The world is made up of stories. Or is that stories make up the world? Either way, in our comics, novels, television shows and movies, we are all inundated with narrative. Many folks enjoy their stories with cliffhangers, tantalizing moments of peril in which they are suspended until the next installment. Others enjoy complete done-in-one stories in which all the plots and character moments are resolved in a tidy fashion. Which is more satisfying? Is there some crossover to be had with both approaches?
British author Simon Spurrier recently completed a run on Marvel Comics’ X-Men: Legacy and is now the writer of the newly relaunched X-Force ongoing. In an interview with Comic Book Resources he shares his process approaching serialized narrative whilst working with the three-act structure of storytelling. In the interview he is asked, “Are you building a long-term story in X-Force, or will it be shorter story arcs?” His response:
Both, actually. I’ve waffled-on endlessly elsewhere about my instinctive dislike for Stories Without End. The older I get the more certain I become that “story” (that is: a three-part process involving beginning, middle and end; or thesis/antithesis/synthesis for the more Doc-Nemesis*-minded among you) is a critical and unique but completely abstract concept permitting human beings to digest information. Just as our notion of the visible spectrum of colors would be completely alien to, say, a mantis shrimp, who can see like a billion other colors you can’t see, so do our brains restrict our ability to process data by parceling it up into little bundles of satisfying code we call story. Every act of creation, every human event — painting a picture, singing a song, telling a joke, having a conversation, going for a walk, or, yes, writing a tale — is at its most satisfying, most memorable and most emotionally resonant when it is easily expressed and easily absorbed as an entity with beginning, middle and end…stories achieve maximum value, maximum punch, maximum importance, when they have an ending.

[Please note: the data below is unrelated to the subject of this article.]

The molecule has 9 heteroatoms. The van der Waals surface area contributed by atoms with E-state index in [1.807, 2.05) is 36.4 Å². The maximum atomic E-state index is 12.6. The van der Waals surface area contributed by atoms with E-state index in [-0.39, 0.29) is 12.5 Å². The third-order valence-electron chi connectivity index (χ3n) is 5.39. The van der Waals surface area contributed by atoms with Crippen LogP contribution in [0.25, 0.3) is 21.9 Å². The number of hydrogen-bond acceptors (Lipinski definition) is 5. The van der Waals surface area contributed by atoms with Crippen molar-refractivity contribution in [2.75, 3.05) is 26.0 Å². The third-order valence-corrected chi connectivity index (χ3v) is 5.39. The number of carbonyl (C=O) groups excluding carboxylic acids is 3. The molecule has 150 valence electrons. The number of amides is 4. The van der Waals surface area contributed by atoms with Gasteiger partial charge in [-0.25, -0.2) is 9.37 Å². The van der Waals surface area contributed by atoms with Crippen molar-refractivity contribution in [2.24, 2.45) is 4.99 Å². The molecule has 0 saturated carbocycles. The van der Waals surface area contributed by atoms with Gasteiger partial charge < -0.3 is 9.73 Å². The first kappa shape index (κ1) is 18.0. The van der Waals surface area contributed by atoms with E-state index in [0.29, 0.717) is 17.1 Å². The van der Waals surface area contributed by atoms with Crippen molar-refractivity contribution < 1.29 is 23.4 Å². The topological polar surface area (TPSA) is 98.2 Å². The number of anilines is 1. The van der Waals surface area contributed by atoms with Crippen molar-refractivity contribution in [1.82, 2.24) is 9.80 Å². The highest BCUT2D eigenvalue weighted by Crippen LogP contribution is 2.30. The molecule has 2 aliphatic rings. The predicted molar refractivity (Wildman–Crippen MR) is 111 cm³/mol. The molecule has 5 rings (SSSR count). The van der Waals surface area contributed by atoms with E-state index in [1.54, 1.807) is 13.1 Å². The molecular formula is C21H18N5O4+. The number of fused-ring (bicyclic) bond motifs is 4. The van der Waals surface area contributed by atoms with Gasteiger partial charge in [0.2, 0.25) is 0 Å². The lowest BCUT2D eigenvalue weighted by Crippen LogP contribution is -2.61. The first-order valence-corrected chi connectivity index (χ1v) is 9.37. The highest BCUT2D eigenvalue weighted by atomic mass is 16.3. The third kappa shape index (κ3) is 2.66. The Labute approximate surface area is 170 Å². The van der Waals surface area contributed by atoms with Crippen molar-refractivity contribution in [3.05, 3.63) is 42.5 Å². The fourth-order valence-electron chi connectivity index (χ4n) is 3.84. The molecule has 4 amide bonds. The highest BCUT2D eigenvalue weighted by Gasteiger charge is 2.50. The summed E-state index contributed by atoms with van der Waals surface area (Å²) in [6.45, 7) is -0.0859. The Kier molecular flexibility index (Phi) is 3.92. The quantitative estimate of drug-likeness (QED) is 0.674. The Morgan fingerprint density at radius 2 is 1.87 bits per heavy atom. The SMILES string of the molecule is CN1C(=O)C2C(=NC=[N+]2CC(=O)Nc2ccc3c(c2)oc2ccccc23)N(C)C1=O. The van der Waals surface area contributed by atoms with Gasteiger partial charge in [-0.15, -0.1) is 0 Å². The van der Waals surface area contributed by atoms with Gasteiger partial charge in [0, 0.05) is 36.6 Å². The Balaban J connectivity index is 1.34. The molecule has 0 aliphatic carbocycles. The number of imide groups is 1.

Which, of course, is problematic when you’re embarking on a theoretically unlimited ongoing run on a new series. My personal solution is to regard an ongoing book as a Series of Serials. A modular tale, if you will. Every so often everything draws together, the story gets its ending. And then launches afresh with a new theme, a new controlling idea, a new set of theses to be rattled against their personal antitheses. It doesn’t matter if some or all of the characters are still around, it doesn’t matter if the new controlling idea is an evolved extension of the last one: all that matters is that writer and reader alike are able to say here a story began and here a story ended. What lies in between is a discrete and wholly-satisfying narrative.
*Doctor Nemesis is a member of the X-Club, a group of scientists affiliated with the X-Men, who possesses a “self-evolved intellect.”
Above image by Mike Del Mundo from X-Men: Legacy #4.